- Jason Fulford
- Matana Roberts
I’m a bit ashamed that it took me until this week to listen to Coin Coin Chapter Two: Mississippi Moonchile (Constellation), the stunning new album by saxophonist and composer Matana Roberts, a Chicago native. Its 2011 predecessor, Coin Coin Chapter One: Gens de Couleur Libres—the first in a projected 12-part series dealing with race and history over the decades her family has lived in the U.S.—blew me away with its stylistic range and dramatic sweep. She calls her process “panoramic sound quilting,” and her first installment, recorded with 15 musicians from Montreal’s underground music scene, registered as a towering achievement.
As I wrote at the time: “It’s a digressive, free-associative patchwork, sliding from episode to episode in a casual, almost conversational way, so that the story elements feel more evocative than strictly narrative. Roberts draws on a broad array of African-American traditions, from swing to blues to soul to free jazz, and the vocals combine influences from work songs, lullabies, spirituals, and (from the sound of it) primal scream therapy.”
The record veered freely from free jazz to noise rock, which made sense considering that her collaborators were drawn largely from the circle of musicians surrounding Godspeed You! Black Emperor and Silver Mt. Zion. The new record was made in Brooklyn, where Roberts has lived for more than a decade—she left Chicago in 1999—with a much smaller cast drawn from that city’s rich jazz community: pianist Shoko Nagai, trumpeter Jason Palmer, bassist Thomson Kneeland, drummer Tomas Fujiwara, and the operatic tenor Jeremiah Abiah. Unsurprisingly, the 18-section suite draws explicitly from the composer’s deep roots in the Chicago jazz scene, and while on the surface she doesn’t seem to be stitching together as many disparate musical and textual fabrics as she did on the first recording, the way each piece flows into the next without interruption is just as impressive in its ambition and logical flow.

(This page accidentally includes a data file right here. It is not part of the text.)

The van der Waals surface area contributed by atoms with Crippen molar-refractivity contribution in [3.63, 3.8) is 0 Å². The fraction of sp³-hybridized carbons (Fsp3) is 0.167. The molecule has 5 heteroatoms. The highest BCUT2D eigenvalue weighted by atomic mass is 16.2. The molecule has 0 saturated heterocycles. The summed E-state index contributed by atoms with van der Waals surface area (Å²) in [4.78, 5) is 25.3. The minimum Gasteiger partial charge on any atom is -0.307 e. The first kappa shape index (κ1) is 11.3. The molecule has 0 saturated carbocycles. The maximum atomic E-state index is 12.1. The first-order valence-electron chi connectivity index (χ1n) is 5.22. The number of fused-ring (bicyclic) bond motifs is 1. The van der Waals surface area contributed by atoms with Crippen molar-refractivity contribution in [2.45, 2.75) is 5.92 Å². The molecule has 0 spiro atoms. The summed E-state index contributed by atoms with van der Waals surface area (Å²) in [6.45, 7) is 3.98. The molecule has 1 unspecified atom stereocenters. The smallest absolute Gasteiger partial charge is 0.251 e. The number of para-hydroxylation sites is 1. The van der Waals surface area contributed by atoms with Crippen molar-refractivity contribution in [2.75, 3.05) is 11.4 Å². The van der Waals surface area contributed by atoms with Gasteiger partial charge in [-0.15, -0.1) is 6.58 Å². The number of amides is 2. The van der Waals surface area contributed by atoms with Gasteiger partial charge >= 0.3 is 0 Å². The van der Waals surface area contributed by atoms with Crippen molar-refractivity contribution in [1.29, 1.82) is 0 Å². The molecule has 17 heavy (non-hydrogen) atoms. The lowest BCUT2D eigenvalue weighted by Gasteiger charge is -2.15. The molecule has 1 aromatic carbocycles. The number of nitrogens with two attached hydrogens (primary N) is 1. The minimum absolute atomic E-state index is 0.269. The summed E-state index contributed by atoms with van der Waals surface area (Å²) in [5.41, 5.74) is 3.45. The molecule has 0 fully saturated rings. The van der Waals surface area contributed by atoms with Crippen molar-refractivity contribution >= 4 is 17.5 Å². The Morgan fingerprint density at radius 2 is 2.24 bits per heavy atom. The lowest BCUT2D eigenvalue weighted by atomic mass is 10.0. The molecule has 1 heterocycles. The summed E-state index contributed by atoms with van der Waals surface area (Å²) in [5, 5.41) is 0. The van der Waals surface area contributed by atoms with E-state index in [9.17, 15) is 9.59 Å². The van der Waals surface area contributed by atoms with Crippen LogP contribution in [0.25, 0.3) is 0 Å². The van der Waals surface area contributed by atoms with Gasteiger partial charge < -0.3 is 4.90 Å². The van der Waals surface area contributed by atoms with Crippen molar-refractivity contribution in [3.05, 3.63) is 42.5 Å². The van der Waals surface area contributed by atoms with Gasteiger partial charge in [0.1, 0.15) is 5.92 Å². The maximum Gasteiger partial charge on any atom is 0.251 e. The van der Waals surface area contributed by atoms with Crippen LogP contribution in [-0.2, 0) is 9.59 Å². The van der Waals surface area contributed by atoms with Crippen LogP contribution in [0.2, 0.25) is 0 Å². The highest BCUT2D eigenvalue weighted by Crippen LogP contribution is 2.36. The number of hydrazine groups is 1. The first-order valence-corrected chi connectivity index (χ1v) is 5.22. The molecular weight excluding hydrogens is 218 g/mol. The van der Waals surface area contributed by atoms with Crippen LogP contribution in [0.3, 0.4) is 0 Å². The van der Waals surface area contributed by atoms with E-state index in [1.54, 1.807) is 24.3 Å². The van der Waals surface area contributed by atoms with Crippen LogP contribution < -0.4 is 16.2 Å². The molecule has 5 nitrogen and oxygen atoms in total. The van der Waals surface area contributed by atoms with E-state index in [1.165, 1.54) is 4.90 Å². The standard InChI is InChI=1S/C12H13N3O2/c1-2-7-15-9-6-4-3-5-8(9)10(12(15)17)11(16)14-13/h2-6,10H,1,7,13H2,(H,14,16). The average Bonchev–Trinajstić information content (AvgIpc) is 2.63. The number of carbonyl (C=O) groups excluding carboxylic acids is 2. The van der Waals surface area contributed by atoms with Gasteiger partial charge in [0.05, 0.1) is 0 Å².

While Gens de Couleur Libres focused heavily on the historical figure Marie Therese Metoyer, an almost legendary freed slave and businesswoman who helped establish a creole community in Louisiana around the turn of the 19th century (according to Roberts’s grandfather, he’s distantly related to Metoyer by marriage), the new installment is more personal. Texts sung-spoken by Roberts and other group members weave together interviews with Roberts’s grandmother (the titular “Mississippi Moonchile”) with excerpts from a speech given by civil rights activist Fannie Lou Hammer at the 1968 Democratic National Convention, while Abiah overlays formally strict opera singing. Some of the pieces are based on traditional American folk tunes, but even the original material feels familiar, with the saxophonist freely borrowing strains from across the entire history of jazz—the first part of the album touches on bebop, free jazz, swing, New Orleans polyphony, Mingus-style breakdowns, elegant blues, and even gospel—with especially powerful contributions by Palmer, whose full-bodied tone fits beautifully with Roberts’s pleading, tender alto. In a recent cover story published in the British music magazine the Wire Roberts says, “I’m pretty sure what I’m doing, somebody was doing in Chicago in ’65. I’m OK with that. I’m doing what I’m being told to do, by my own creative music. I’m just kind of following.” Yet while there’s truth to what Roberts says, she is also carving out her own aesthetic space, one that’s startling in its originality and gripping in its historic and social power.
Below you can check out “Amma Jerusalem School/For This Is,” a couple of the pieces from the album, and for the moment you can stream the entire album at the Wire.
Wolfgang Rihm, Kontinent (Col Legno)
Guillermo Klein & Los Guachos, Carrera (Sunnyside)
Gui Amabis, Trabalhos Carnivoros (YB Music)
Cody Chesnutt, Landing on a Hundred (Vibration Vinyard)
Various artists, Theppabutr Productions: The Man Behind the Molam Sound 1972-75 (Zudrangma)